Guide to Variable Rate Mortgages
Variable rate mortgages are based on the standard variable rate offered by mortgage lenders.
How do mortgage lenders decide on their standard variable rates?
Mortgage lenders set their standard variable rate depending on the movement of the Bank of England base rate. The level at which the standard variable rate is set varies between different lenders, but a standard guideline is between 1.5% and 3.5% over and above Bank of England base rate.
Do standard variable rate mortgages rise and fall with interest rates?
This is not the case, and standard variable rate mortgages are not entirely governed by the rise and fall of base interest rate changes made by the Bank of England. Tracker mortgages are more closely allied to these shifts.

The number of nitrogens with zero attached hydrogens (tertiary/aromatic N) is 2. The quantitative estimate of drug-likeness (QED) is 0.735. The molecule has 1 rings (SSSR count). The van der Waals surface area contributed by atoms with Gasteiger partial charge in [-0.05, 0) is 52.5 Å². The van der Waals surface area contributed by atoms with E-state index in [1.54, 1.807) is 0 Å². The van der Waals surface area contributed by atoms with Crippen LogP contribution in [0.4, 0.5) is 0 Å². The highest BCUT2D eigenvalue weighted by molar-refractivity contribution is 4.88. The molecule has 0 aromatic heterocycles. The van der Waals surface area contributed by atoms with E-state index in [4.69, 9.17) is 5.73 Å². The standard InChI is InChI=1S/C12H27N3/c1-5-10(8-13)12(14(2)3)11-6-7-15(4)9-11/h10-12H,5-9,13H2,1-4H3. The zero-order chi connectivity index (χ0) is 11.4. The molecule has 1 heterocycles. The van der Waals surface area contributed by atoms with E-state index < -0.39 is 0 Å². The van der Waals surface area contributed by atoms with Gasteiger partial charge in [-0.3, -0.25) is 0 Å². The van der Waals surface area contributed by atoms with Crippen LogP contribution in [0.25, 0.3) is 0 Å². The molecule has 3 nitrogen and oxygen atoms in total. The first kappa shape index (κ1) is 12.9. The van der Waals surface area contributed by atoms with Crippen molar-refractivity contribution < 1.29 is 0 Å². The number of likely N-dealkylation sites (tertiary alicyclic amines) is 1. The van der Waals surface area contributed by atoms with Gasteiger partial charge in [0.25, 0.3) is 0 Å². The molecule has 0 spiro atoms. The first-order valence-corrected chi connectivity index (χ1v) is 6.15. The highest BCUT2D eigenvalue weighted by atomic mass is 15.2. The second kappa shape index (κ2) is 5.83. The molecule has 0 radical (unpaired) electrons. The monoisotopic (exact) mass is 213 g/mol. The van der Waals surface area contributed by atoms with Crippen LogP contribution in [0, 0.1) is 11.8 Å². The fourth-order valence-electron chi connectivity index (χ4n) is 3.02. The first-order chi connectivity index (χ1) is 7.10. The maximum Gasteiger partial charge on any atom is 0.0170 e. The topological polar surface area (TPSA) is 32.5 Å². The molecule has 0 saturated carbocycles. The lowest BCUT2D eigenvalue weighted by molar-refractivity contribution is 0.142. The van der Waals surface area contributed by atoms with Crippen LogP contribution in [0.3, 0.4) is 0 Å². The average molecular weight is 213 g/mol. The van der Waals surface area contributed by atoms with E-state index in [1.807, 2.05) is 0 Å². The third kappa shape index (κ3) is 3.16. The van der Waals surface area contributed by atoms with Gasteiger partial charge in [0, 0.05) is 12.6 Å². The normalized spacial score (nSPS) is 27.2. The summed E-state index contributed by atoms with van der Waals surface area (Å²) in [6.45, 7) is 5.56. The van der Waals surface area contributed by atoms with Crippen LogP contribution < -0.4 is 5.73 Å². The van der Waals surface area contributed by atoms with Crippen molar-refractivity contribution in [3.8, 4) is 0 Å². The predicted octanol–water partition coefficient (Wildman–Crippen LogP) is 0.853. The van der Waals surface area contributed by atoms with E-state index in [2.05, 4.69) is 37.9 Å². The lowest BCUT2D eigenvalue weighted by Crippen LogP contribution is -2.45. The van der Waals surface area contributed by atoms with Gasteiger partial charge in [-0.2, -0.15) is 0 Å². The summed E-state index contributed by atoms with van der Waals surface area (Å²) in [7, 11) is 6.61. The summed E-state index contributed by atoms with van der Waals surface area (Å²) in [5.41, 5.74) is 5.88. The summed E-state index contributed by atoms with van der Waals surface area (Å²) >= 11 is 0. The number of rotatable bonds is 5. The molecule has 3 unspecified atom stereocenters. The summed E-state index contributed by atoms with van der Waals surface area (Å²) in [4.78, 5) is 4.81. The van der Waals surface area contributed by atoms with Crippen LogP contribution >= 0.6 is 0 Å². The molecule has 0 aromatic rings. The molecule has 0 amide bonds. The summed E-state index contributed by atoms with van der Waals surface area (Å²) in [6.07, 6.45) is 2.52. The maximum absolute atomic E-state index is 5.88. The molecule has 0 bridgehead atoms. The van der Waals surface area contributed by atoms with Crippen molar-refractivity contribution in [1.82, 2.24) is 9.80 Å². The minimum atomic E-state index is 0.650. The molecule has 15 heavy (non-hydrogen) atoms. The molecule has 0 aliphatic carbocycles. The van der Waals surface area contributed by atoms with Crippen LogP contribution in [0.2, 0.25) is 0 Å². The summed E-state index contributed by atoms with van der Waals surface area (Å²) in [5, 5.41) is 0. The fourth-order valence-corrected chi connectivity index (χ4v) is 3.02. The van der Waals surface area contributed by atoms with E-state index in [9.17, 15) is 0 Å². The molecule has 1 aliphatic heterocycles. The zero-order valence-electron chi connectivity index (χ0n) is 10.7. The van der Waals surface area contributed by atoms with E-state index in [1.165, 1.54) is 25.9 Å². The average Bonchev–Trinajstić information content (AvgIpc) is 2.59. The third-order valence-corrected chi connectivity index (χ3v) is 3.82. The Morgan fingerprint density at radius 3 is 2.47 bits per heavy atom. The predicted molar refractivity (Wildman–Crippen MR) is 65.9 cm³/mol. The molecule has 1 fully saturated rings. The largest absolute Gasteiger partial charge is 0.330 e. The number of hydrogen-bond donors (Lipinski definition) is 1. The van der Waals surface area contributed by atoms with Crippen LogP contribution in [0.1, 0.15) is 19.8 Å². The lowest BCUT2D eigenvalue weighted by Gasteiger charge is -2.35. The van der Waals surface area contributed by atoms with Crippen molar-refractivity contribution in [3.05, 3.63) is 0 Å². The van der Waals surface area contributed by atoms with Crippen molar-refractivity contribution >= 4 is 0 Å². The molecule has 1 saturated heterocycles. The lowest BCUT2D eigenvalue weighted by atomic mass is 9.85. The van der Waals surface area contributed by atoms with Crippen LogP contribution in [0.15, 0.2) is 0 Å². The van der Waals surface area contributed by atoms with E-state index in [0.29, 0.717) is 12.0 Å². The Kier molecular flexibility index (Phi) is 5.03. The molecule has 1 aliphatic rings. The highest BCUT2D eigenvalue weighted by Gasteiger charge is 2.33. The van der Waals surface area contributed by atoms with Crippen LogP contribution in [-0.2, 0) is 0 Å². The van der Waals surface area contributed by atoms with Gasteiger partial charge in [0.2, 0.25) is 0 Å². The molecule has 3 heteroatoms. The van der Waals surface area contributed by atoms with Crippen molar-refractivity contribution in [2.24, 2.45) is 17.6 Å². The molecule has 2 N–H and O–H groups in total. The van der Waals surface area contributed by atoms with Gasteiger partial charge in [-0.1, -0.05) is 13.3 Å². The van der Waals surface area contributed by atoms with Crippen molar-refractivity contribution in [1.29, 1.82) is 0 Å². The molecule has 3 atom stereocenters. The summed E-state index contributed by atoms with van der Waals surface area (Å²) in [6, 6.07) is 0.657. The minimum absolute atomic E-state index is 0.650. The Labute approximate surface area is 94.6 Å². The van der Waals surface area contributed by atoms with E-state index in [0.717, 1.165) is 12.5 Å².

What are the advantages of variable rate mortgages?
This type of mortgage loan generally allows the borrower to shift from a standard variable rate mortgage to another mortgage with no type of early redemption fee. Furthermore, if the Bank of England base rate falls, your mortgage payments may also fall.
What are the potential problems with variable rate mortgages?
The foremost danger with variable rate mortgages is a large increase in Bank of England base interest rates, and a subsequent increase in lender standard variable rate. The ability for mortgage borrowers to budget is also reduced, and if interest rates slide lenders do not have to pass this down to borrowers. Those people looking for fixed mortgage repayments may be better off opting for fixed-rate mortgages.